So what did you really mean when you said, "I’ve never seen a virus evolve the ability to metabolize"? Was there a legitimate objection that you actually had in mind?

--Percy


This message is a reply to:
 Message 45 by LimpSpider, posted 09-29-2012 6:59 PM LimpSpider has responded

Replies to this message:
 Message 48 by LimpSpider, posted 09-29-2012 9:03 PM Percy has responded

  
Percy
Member
Posts: 19077
From: New Hampshire
Joined: 12-23-2000
Member Rating: 3.2


Message 49 of 85 (674544)
09-30-2012 8:53 AM
Reply to: Message 48 by LimpSpider
09-29-2012 9:03 PM


LimpSpider writes:

This is not so with viruses. We can test if they metabolize. They do not. They have never been seen to do so (Via experimentation, when I say “see”, I don’t mean in the “with my own eyes” sense). By anyone.

You did not say, "I've never seen a virus metabolize." You said, "I've never seen a virus evolve the ability to metabolize." If you had a legitimate point, what was it?

--Percy


This message is a reply to:
 Message 48 by LimpSpider, posted 09-29-2012 9:03 PM LimpSpider has responded

Replies to this message:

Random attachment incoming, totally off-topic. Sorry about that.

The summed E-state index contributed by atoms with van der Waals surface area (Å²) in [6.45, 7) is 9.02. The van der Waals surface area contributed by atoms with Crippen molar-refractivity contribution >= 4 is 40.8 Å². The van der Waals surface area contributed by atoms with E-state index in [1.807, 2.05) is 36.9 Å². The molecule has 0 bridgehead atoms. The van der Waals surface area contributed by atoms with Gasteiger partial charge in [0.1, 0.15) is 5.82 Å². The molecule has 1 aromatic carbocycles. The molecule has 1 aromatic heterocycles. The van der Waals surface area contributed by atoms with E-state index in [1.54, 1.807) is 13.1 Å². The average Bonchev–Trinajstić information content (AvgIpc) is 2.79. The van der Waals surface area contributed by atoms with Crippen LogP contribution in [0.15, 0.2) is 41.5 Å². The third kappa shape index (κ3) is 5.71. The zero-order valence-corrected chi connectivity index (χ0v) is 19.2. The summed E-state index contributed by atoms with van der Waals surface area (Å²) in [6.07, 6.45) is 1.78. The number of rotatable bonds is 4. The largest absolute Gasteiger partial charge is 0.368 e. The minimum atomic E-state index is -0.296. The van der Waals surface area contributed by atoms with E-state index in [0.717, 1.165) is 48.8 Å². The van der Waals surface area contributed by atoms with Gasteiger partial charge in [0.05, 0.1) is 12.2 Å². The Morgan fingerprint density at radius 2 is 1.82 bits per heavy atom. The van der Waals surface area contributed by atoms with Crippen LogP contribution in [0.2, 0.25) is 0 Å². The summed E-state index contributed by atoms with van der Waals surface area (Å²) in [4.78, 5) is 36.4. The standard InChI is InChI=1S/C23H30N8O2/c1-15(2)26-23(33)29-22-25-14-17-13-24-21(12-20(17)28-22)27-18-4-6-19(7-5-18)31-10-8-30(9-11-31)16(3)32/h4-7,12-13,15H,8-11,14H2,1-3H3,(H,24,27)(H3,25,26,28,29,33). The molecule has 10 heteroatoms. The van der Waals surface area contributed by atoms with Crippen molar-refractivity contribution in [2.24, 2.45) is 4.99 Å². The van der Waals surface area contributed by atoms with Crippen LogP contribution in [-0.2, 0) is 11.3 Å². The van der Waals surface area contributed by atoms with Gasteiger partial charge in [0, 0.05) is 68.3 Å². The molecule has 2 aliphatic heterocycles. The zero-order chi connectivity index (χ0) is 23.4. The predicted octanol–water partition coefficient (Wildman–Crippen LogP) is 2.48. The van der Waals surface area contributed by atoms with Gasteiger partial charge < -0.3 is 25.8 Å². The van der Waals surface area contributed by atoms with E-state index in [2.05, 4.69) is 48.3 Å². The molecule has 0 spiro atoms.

Message 50 by LimpSpider, posted 09-30-2012 6:38 PM Percy has responded

  
Percy
Member
Posts: 19077
From: New Hampshire
Joined: 12-23-2000
Member Rating: 3.2


Message 51 of 85 (674588)
09-30-2012 6:45 PM
Reply to: Message 50 by LimpSpider
09-30-2012 6:38 PM


LimpSpider writes:

So I made a paraphrasical mistake.

Okay, I guess you were forced into a tough choice between conceding you had no point or appearing clueless. Are you sure you made the right choice?

Is there anything you'd still like to discuss about post Miller/Urey research into life's origins?

--Percy


This message is a reply to:
 Message 50 by LimpSpider, posted 09-30-2012 6:38 PM LimpSpider has responded

Replies to this message:
 Message 52 by LimpSpider, posted 09-30-2012 6:50 PM Percy has acknowledged this reply